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Two bicycles hanging from hooks in a garage

Overview

Free up valuable storage space in your shed by storing your bicycle on a wall or ceiling-mounted hanger. Your bicycle will be out of the way and far less likely to get damaged. Mounting a hanger is a simple job to do and can be completed in next to no time.  This video shows you everything you need to know to get the job done.

Steps

1Mark up and drill holes for your bracket

Choose a section of wall that will be easy to get your bike in and out of. Hold the bracket on the wall so that it's level, then mark up and drill your holes. If you are drilling into a brick wall, use a hammer drill. Make sure you drill into the bricks themselves instead of the mortar. If you are mounting on plasterboard or timber, drill into wall studs so it can handle your bicycle's weight.
A person marking a hole for a bicycle hook on a garage wall

2Mount the bracket on the wall

Push some spaghetti wall anchors the whole way into each of your holes, trimming them  off with a chisel or sharp knife. Screw the bracket to the wall. Before you fully tighten the screws, make sure that the bracket is level. Once the screws are tightly in place, pull down on the bracket to make sure it's secure, then hang your bicycle.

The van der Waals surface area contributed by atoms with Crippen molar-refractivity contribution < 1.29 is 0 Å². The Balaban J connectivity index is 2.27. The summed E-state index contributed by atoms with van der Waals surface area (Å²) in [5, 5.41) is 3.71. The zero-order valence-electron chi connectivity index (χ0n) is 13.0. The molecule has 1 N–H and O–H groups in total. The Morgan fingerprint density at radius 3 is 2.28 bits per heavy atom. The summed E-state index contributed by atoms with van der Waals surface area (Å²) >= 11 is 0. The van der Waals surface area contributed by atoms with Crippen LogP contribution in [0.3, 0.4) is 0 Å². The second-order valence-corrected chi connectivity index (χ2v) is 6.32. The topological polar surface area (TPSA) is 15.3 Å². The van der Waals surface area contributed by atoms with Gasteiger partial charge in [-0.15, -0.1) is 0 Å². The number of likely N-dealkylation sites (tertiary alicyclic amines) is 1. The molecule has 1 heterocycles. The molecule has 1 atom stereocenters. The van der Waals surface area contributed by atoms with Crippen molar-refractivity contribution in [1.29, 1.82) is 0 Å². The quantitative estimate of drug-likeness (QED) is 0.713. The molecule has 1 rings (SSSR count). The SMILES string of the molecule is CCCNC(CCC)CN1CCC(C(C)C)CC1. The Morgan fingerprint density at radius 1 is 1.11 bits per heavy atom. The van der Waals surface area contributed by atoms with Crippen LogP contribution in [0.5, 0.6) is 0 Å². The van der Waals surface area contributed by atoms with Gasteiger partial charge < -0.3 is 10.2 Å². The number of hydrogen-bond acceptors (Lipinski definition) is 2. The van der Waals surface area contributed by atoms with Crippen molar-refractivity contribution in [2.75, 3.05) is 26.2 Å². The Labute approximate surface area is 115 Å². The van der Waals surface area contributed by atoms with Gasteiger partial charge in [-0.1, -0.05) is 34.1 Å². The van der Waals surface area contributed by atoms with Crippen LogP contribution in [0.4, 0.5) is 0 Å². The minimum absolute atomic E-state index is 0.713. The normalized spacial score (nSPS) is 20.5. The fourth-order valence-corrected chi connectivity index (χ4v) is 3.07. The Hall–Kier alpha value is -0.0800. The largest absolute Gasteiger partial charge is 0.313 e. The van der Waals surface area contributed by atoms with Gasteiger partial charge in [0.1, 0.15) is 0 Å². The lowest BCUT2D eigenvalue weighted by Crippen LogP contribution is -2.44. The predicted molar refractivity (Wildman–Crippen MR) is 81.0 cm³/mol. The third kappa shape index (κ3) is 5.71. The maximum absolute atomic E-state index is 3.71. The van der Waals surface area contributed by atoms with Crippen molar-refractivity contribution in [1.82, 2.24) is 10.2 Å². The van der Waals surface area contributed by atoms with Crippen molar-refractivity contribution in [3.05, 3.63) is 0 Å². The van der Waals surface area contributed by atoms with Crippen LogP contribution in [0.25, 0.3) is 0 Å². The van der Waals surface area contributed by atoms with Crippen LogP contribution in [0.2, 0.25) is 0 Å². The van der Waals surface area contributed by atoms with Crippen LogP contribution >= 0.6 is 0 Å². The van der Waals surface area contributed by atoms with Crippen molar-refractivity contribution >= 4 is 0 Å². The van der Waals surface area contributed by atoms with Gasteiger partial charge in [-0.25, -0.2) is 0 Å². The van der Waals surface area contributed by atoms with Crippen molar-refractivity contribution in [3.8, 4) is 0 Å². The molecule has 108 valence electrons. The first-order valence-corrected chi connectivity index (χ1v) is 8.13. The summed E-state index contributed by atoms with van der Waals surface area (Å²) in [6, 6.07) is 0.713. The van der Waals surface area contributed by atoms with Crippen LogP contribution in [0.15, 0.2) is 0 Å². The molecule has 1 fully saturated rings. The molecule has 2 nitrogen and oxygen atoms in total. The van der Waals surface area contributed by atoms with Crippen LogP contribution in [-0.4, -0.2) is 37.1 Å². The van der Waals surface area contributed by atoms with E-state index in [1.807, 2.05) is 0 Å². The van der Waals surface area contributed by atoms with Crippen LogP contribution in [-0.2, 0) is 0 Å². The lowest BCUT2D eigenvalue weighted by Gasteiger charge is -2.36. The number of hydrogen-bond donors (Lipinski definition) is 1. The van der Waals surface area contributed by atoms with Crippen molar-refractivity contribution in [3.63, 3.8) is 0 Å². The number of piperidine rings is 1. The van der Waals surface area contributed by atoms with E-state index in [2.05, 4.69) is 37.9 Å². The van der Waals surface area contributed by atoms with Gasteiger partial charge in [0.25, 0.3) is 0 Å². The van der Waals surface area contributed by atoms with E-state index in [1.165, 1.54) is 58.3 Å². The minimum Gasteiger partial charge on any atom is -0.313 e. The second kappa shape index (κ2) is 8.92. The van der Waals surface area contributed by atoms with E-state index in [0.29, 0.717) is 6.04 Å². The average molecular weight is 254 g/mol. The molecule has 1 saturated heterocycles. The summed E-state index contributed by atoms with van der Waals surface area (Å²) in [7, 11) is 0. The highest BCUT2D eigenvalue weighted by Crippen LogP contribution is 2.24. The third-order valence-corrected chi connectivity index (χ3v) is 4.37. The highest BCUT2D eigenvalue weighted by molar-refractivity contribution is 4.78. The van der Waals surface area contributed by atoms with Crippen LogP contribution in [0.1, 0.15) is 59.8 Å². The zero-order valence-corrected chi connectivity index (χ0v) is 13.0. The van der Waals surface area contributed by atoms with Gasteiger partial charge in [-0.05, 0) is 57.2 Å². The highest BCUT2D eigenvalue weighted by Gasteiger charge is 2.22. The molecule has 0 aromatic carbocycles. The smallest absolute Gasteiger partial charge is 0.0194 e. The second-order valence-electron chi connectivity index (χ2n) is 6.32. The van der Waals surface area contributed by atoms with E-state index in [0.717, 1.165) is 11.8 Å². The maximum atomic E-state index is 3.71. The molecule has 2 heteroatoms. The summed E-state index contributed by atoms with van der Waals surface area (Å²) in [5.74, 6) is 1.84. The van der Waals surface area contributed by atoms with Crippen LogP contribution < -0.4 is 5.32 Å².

A person attaching a bicycle hook to a brick wall using a cordless drill

3Hang your bike from the ceiling

It's possible to hang lighter bikes from the ceiling. Choose an area that's out of the way but will be easy to get your bike in and out of. Drill a hole in the ceiling joist or rafter and then screw the hook into place. Make sure that your drill bit is slightly smaller than the thread of the bike hook so that the hook's thread bites strongly into the timber.
Two bicycles hanging from hooks in a garage

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Health & Safety

Asbestos, lead-based paints and copper chromium arsenic (CCA) treated timber are health hazards you need to look out for when renovating older homes. These substances can easily be disturbed when renovating and exposure to them can cause a range of life-threatening diseases and conditions including cancer. For information on the dangers of asbestos, lead-based paint and CCA treated timber and tips for dealing with these materials contact your local council's Environmental Health Officer or visit our Health & Safety page.

When following our advice in our D.I.Y. videos, make sure you use all equipment, including PPE, safely by following the manufacturer’s instructions. Check that the equipment is suitable for the task and that PPE fits properly. If you are unsure, hire an expert to do the job or talk to a Bunnings Team Member.